GDP, or gross domestic product, reflects the economy in a particular region of the world. Though it makes sense to refer to states as having a GDP, you might run into situations where the economic performance of a state is referred to as the GSP, which stands for gross state product. Either way, for the sake of this article, we will be calling them GDP values.
When looking at GDP by state in the United States, the GDP helps inform people about how well a state's economy is doing. The GDP of a state refers to the overall production and distribution of goods in a state. You will find that GDP values are listed as dollar amounts because it is a monetary representation of how much a state either brought in or spent quarterly.
These are two different ways of viewing GDP in a country. The income approach is the former of the two, and it is defined by calculating how much money everyone in a certain location kept as profits over the course of a year. The expenditure method of determining GDP is the exact opposite way of calculating gross domestic product for a particular state. However, the value should still be relatively similar, if not identical. The expenditure method looks at how much money people spent in a given year, compared to how much they made in total.
The gross domestic product of a state is calculated every three months. With this quarterly system in place, the progression or digression of the GDP in each state can be seen so state governments can understand how their economy performed throughout the year. Looking at economic performance from one year to the next is important to see where the state is thriving and where the state could use additional effort. Still, it is more informative for the GDP values to reflect shorter periods.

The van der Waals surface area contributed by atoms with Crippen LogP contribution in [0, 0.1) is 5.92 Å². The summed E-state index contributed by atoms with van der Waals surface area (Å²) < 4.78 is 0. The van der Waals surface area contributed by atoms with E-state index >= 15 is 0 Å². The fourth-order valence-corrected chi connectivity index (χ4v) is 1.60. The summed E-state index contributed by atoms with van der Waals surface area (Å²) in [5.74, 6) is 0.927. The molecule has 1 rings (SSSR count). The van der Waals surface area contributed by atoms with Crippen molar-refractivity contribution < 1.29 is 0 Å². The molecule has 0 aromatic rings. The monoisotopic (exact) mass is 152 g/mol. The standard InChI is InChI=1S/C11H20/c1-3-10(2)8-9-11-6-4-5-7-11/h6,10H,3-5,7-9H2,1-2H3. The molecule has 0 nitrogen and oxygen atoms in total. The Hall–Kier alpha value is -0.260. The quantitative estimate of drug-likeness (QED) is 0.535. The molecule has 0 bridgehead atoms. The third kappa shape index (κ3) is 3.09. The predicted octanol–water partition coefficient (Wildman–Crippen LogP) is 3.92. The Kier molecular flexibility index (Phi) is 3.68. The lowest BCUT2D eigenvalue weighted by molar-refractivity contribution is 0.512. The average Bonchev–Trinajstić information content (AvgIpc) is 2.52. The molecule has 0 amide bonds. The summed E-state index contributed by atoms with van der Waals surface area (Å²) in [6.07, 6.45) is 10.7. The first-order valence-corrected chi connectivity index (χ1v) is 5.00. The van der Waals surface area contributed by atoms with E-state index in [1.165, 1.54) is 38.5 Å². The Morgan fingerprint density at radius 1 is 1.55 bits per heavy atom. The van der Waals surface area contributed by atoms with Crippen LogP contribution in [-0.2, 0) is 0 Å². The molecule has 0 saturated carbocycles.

Many changes occur on a month-to-month basis, and economies are already very fluctuating variables, so it makes more sense to view trends on a smaller scale than reflecting on GDP values once at the end of every year. Now that we understand that GDP values reflect the economic performance, let's start looking at numbers.
The numbers in this article are the GDP for each state in Q3 of 2020. The full 2020 GDP report will be available later in 2021, and this article will be updated again with the annual numbers for 2020.
Gross Domestic Product (GDP) by State
Real GDP increased in all 50 U.S. states and the District of Columbia in Q3 of 2020. According to the U.S. Bureau of Economic Analysis the real GDP for the U.S. as a whole increased at an annual rate of 33.4%. The real GDP by state increased at an annual rate ranging from 19.2% in D.C. to 52.2% in Nevada. In Q2 of 2020, all 50 states and D.C. saw significant decreases in real GDP ranging from -20.4% in D.C. to -42.2% in Hawaii and Nevada.
The significant increases in GDP from Q2 to Q3 reflect the continuous efforts to reopen businesses and resume the economic activity restricted by the COVID-19 pandemic. The leading contributors to the increase in real GDP nationally were healthcare and social assistance, durable goods manufacturing, and accommodation and food services. Healthcare and social assistance increased 75.1% nationally and was the leading contributor in 26 states.
The ten states with the largest GDPs (in millions of dollars) are:
- California - $3,120,386
- Texas - $1,772,132
- New York - $1,705,127
- Florida - $1,111,614
- Illinois - $875,671
- Pennsylvania - $788,500
- Ohio - $683,460
- Washington - $632,013
- Georgia - $627,667
- New Jersey - $625,659
Four states contribute over $1 trillion to the U.S. GDP: California, Texas, New York, and Florida. California has the largest GDP of any state, at $3,120,386,000,000, accounting for about 14.7% of the country's total GDP. Texas follows with $1,772,132,000,000, abot 8.4% of the country's total GDP.